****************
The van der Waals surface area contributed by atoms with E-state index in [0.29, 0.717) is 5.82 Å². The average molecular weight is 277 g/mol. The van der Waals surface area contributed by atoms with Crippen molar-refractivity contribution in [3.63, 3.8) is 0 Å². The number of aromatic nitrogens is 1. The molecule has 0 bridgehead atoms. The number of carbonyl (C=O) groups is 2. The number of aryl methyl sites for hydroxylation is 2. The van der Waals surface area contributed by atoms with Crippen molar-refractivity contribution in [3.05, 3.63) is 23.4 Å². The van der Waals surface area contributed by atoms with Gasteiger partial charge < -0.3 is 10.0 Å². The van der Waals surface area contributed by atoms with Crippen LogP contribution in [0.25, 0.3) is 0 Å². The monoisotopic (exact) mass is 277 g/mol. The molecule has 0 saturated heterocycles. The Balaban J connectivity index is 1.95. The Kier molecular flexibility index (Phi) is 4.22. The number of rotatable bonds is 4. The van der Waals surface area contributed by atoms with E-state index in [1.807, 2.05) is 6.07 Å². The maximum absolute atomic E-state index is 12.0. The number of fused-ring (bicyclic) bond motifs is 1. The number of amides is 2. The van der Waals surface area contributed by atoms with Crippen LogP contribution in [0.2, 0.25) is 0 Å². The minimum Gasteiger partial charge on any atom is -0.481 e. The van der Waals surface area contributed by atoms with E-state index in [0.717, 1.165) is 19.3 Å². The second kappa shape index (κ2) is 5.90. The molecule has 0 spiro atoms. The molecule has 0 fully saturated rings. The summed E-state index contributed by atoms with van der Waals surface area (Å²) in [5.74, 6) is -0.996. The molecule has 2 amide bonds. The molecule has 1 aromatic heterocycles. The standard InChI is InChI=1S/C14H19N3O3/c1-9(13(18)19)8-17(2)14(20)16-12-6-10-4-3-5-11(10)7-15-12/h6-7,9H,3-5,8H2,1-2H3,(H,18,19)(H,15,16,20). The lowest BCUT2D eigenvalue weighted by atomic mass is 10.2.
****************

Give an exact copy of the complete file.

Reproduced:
The van der Waals surface area contributed by atoms with E-state index in [0.29, 0.717) is 5.82 Å². The average molecular weight is 277 g/mol. The van der Waals surface area contributed by atoms with Crippen molar-refractivity contribution in [3.63, 3.8) is 0 Å². The number of aromatic nitrogens is 1. The molecule has 0 bridgehead atoms. The number of carbonyl (C=O) groups is 2. The number of aryl methyl sites for hydroxylation is 2. The van der Waals surface area contributed by atoms with Crippen molar-refractivity contribution in [3.05, 3.63) is 23.4 Å². The van der Waals surface area contributed by atoms with Gasteiger partial charge < -0.3 is 10.0 Å². The van der Waals surface area contributed by atoms with Crippen LogP contribution in [0.25, 0.3) is 0 Å². The monoisotopic (exact) mass is 277 g/mol. The molecule has 0 saturated heterocycles. The Balaban J connectivity index is 1.95. The Kier molecular flexibility index (Phi) is 4.22. The number of rotatable bonds is 4. The van der Waals surface area contributed by atoms with E-state index in [1.807, 2.05) is 6.07 Å². The maximum absolute atomic E-state index is 12.0. The number of fused-ring (bicyclic) bond motifs is 1. The number of amides is 2. The van der Waals surface area contributed by atoms with Crippen LogP contribution in [0.2, 0.25) is 0 Å². The minimum Gasteiger partial charge on any atom is -0.481 e. The van der Waals surface area contributed by atoms with E-state index in [0.717, 1.165) is 19.3 Å². The second kappa shape index (κ2) is 5.90. The molecule has 0 spiro atoms. The molecule has 0 fully saturated rings. The summed E-state index contributed by atoms with van der Waals surface area (Å²) in [5.74, 6) is -0.996. The molecule has 2 amide bonds. The molecule has 1 aromatic heterocycles. The standard InChI is InChI=1S/C14H19N3O3/c1-9(13(18)19)8-17(2)14(20)16-12-6-10-4-3-5-11(10)7-15-12/h6-7,9H,3-5,8H2,1-2H3,(H,18,19)(H,15,16,20). The lowest BCUT2D eigenvalue weighted by atomic mass is 10.2.